Breast-conserving surgery (BCS) with subsequent whole breast irradiation (WBI) is considered the standard of care for the majority of cases with early-stage breast carcinoma [1]. Mastectomy is reserved for patients ineligible for BCS due to clinical or technical surgical contraindications, or based on patient’s preference. Radiotherapy is delivered within 2–4 weeks after BCS, excluding patients receiving chemotherapy where radiotherapy starts usually within 3–4 weeks after the last cycle. Conventional radiotherapy after BCS is represented by WBI generally using two tangential fields for doses of 45–50 Gy/ 1.8–2 Gy per fraction. A boost irradiation with electron or photon beams to deliver a total tumour bed dose of 60–66 Gy is usually prescribed [2].

Although it is still not possible to definitively demonstrate the real radio sensitivity of breast cancer, the α/β of breast cancer is estimated to be around 4 [3]. This assumption suggests that hypofractionated regimens should be more effective than conventional fractionation. Moreover, to enforce the radiobiological rationale of hypofractionation in breast cancer is the shorter treatment time from 6 weeks to 3 weeks: the shorter the total treatment time, the lower the potential of repopulation of cancer cells, thus improving local control [3]. Starting from this radiobiological background, over the last 20 years, several randomized trials involving more than 7,000 women compared hypofractionated adjuvant radiotherapy to a standard regimen of 50 Gy in 25 fractions: START-A trial [4], START-B trial [5], RMH/GOC trial [6], ONTARIO trial [7]. Long-term results of these trials indicated similar rates of loco-regional relapse comparing the two radiation treatment arms. Evaluation of breast cosmesis at a median follow-up greater than 10 years was equivalent in both treatment arms [7]. It was largely confirmed that a 13–16 fraction regimen delivered over 3–4 weeks is as safe and effective as 50 Gy in 25 fractions. However, there is limited evidence from prospective randomized trials about the tolerability and efficacy of the tumour bed boost after hypofractionated WBI [8].

RapidArc® (Varian, Palo Alto, California, USA) is a relatively recently introduced volumetric modulated arc therapy (VMAT) technique based on simultaneous optimisation of multi leaf collimator (MLC) shapes, dose rate and gantry rotation speed [9]. The technology was investigated in several studies on different sites [1013], showing a general improvement in sparing of organs at risk and healthy tissue, comparable target coverage, reduced beam-on time and lower number of monitor units (MU) compared to other intensity modulated radiotherapy (IMRT) approaches. RapidArc was introduced in our clinical practice since October 2009.

We present our clinical experience using VMAT for hypofractionated irradiation of the breast with simultaneous integrated boost (SIB) to the tumour bed.


Fifty patients presenting early-stage breast carcinoma were enrolled at Humanitas Cancer Center of the Istituto Clinico Humanitas (Rozzano-Milan, Italy) between September 2010 and May 2011, in an institutional phase I-II prospective non-randomized trial of adjuvant radiotherapy with simultaneous integrated boost (SIB) delivered with RapidArc technology. The study was approved by the internal ethical committee and patient consent was obtained. The study will include 200 patients with a maximum period of enrolment of 48 months and a total period of duration of 10 years of follow-up. Primary endpoint of the study is to evaluate the feasibility of VMAT and hypofractionation with simultaneous integrated boost in breast cancer patients at early stage and undergoing conservative surgery. The feasibility is estimated in terms of: a) respecting of dose coverage for target volumes; b) respecting of dose tolerance levels for critical structures sparing (skin, heart, lungs, ribs). Secondary endpoint of the study is the evaluation of toxicity in terms of acute and late side effects. It will also be assessed the local control, even if it is not an explicit objective of the study. Grade 3–4 rate of toxicity is expected in nearly 1% of the cases. If, during the study, a Grade 3-4- toxicity incidence superior or equal to 5% is found, the protocol will be interrupted.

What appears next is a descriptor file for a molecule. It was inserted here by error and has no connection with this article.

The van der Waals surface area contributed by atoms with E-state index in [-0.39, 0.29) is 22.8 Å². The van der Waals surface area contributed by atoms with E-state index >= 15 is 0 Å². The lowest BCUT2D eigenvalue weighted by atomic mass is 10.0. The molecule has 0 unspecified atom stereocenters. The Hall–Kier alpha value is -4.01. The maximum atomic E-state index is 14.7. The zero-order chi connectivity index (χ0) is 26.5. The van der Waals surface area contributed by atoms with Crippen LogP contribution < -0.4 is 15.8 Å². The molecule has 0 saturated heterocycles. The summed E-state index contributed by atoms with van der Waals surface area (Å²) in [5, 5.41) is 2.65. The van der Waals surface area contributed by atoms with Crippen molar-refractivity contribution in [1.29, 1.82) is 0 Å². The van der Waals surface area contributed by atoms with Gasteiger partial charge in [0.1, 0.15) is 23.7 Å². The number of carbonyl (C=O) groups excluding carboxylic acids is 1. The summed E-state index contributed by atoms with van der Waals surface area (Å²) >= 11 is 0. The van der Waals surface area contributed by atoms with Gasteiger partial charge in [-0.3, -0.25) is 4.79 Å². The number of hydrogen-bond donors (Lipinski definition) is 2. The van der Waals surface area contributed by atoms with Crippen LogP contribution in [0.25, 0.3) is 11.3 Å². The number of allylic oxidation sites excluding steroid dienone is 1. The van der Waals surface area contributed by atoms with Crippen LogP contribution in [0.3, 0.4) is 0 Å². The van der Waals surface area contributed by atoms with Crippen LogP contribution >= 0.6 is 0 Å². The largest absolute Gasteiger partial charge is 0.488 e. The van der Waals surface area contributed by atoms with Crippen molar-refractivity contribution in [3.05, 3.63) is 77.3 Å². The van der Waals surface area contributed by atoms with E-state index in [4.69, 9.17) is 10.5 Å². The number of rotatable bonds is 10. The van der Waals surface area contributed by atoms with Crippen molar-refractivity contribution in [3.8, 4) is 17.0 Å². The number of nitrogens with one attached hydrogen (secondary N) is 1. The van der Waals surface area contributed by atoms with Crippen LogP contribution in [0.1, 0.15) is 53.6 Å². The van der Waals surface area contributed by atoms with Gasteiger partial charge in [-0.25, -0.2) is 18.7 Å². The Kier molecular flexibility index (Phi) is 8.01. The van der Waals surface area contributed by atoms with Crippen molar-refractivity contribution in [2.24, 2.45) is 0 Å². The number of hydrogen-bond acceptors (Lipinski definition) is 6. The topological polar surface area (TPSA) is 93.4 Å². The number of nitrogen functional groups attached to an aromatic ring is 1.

The study is still recruiting patients: here we present the preliminary data of feasibility and early toxicity of the first 50 patients.

Three out of 50 patients were irradiated for bilateral breast cancer. Eligibility criteria were: age >18 years, invasive cancer, American Joint Committee on Cancer AJCC Stage I to II, breast-conserving surgery, and any systemic therapy.

Radiotherapy treatment was started within 60 days from the surgical intervention; if adjuvant chemotherapy was administered, radiotherapy was started after 4 weeks from the last chemotherapy cycle. Patients received SIB irradiation of the whole breast and surgical bed at two different dose levels.

Clinical target volume of the whole breast (CTVWB) was the entire mammary gland. CTV for boost (CTVboost) was the surgical bed, as defined by surgical clips placed in the lumpectomy cavity during surgery. Planning target volumes (PTV) were contoured by adding a 5 mm margin to the CTV; PTV was limited to 4 mm within the skin surface, and excluded ribs and lung parenchyma. PTVWB excluded the PTVboost..

Dose prescription was 40.5 Gy to PTVWB and 48.0 Gy to PTVboost in 15 fractions over 3 weeks, with simultaneous integrated boost delivering 2.7 and 3.2 Gy/fraction for each PTV respectively [14].

Plan objectives were the following:

Target coverage and homogeneity: D98% > 95% for both PTVs, and D2% < 107% for the high dose PTV (each percentage dose value is relative to its specific target). Concerning organs at risk: ipsilateral lung receiving mean dose less than 10 Gy, and the volume receiving more than 20 Gy not exceeding 10% (V20Gy < 10%) [14]; heart volume receiving more than 40 Gy not exceeding 3% and 18 Gy not exceeding 5% [14]; minimize contralateral lung and breast irradiation; ribs maximum dose not exceeding 50 Gy; skin dose not exceeding 40–45 Gy for cutaneous desquamation: skin dose was recorded for 3 and 5 mm thickness of the first skin layers in a region covering the whole breast plus an additional margin of 3 cm around the mammary gland. Healthy tissue, defined as the acquired CT dataset subtracting the PTVs, was also analysed.